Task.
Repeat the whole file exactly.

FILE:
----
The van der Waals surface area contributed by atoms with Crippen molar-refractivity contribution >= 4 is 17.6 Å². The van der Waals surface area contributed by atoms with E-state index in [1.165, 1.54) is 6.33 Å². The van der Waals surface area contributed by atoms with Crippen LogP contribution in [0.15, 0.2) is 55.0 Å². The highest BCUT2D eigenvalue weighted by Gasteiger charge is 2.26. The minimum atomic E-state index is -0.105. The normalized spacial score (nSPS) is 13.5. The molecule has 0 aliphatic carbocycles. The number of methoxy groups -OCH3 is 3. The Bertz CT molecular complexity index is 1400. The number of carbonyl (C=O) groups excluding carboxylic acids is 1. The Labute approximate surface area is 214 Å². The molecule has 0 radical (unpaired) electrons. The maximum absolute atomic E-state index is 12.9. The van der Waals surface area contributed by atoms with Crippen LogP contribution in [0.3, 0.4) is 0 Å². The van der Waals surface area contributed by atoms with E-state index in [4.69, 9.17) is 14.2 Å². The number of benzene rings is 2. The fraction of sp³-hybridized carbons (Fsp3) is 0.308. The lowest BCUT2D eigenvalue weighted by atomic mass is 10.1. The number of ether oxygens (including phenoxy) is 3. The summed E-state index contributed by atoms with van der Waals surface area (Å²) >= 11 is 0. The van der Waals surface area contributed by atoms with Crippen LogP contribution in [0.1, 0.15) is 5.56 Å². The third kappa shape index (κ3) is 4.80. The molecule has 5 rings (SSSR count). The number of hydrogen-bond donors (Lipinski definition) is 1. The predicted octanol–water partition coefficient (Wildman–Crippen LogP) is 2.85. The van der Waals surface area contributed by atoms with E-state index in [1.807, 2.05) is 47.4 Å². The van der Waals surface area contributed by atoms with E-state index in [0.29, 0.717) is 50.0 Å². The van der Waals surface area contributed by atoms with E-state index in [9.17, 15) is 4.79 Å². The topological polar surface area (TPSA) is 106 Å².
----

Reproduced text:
The van der Waals surface area contributed by atoms with Crippen molar-refractivity contribution >= 4 is 17.6 Å². The van der Waals surface area contributed by atoms with E-state index in [1.165, 1.54) is 6.33 Å². The van der Waals surface area contributed by atoms with Crippen LogP contribution in [0.15, 0.2) is 55.0 Å². The highest BCUT2D eigenvalue weighted by Gasteiger charge is 2.26. The minimum atomic E-state index is -0.105. The normalized spacial score (nSPS) is 13.5. The molecule has 0 aliphatic carbocycles. The number of methoxy groups -OCH3 is 3. The Bertz CT molecular complexity index is 1400. The number of carbonyl (C=O) groups excluding carboxylic acids is 1. The Labute approximate surface area is 214 Å². The molecule has 0 radical (unpaired) electrons. The maximum absolute atomic E-state index is 12.9. The van der Waals surface area contributed by atoms with Crippen LogP contribution in [0.3, 0.4) is 0 Å². The van der Waals surface area contributed by atoms with E-state index in [4.69, 9.17) is 14.2 Å². The number of benzene rings is 2. The fraction of sp³-hybridized carbons (Fsp3) is 0.308. The lowest BCUT2D eigenvalue weighted by atomic mass is 10.1. The number of ether oxygens (including phenoxy) is 3. The summed E-state index contributed by atoms with van der Waals surface area (Å²) >= 11 is 0. The van der Waals surface area contributed by atoms with Crippen LogP contribution in [0.1, 0.15) is 5.56 Å². The third kappa shape index (κ3) is 4.80. The molecule has 5 rings (SSSR count). The number of hydrogen-bond donors (Lipinski definition) is 1. The predicted octanol–water partition coefficient (Wildman–Crippen LogP) is 2.85. The van der Waals surface area contributed by atoms with E-state index in [1.807, 2.05) is 47.4 Å². The van der Waals surface area contributed by atoms with E-state index in [0.29, 0.717) is 50.0 Å². The van der Waals surface area contributed by atoms with E-state index in [9.17, 15) is 4.79 Å². The topological polar surface area (TPSA) is 106 Å².